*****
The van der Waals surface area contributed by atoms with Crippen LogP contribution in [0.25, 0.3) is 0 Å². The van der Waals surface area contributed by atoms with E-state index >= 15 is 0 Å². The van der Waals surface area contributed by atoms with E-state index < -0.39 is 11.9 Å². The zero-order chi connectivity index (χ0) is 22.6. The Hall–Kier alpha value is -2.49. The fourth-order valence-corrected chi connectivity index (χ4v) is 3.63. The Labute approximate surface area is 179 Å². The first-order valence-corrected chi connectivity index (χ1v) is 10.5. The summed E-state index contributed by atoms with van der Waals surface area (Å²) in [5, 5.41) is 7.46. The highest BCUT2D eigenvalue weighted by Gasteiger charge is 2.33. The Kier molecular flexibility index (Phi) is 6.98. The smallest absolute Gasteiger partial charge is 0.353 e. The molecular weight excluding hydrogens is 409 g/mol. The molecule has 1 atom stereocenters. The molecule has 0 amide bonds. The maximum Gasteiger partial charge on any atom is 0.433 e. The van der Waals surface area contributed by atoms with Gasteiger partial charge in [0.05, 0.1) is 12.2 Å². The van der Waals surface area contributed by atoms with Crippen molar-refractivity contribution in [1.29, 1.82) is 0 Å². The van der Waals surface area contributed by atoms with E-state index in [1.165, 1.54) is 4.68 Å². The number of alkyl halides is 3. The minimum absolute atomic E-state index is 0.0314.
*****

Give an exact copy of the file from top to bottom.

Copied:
The van der Waals surface area contributed by atoms with Crippen LogP contribution in [0.25, 0.3) is 0 Å². The van der Waals surface area contributed by atoms with E-state index >= 15 is 0 Å². The van der Waals surface area contributed by atoms with E-state index < -0.39 is 11.9 Å². The zero-order chi connectivity index (χ0) is 22.6. The Hall–Kier alpha value is -2.49. The fourth-order valence-corrected chi connectivity index (χ4v) is 3.63. The Labute approximate surface area is 179 Å². The first-order valence-corrected chi connectivity index (χ1v) is 10.5. The summed E-state index contributed by atoms with van der Waals surface area (Å²) in [5, 5.41) is 7.46. The highest BCUT2D eigenvalue weighted by Gasteiger charge is 2.33. The Kier molecular flexibility index (Phi) is 6.98. The smallest absolute Gasteiger partial charge is 0.353 e. The molecular weight excluding hydrogens is 409 g/mol. The molecule has 1 atom stereocenters. The molecule has 0 amide bonds. The maximum Gasteiger partial charge on any atom is 0.433 e. The van der Waals surface area contributed by atoms with Gasteiger partial charge in [0.05, 0.1) is 12.2 Å². The van der Waals surface area contributed by atoms with Crippen molar-refractivity contribution in [1.29, 1.82) is 0 Å². The van der Waals surface area contributed by atoms with E-state index in [1.165, 1.54) is 4.68 Å². The number of alkyl halides is 3. The minimum absolute atomic E-state index is 0.0314.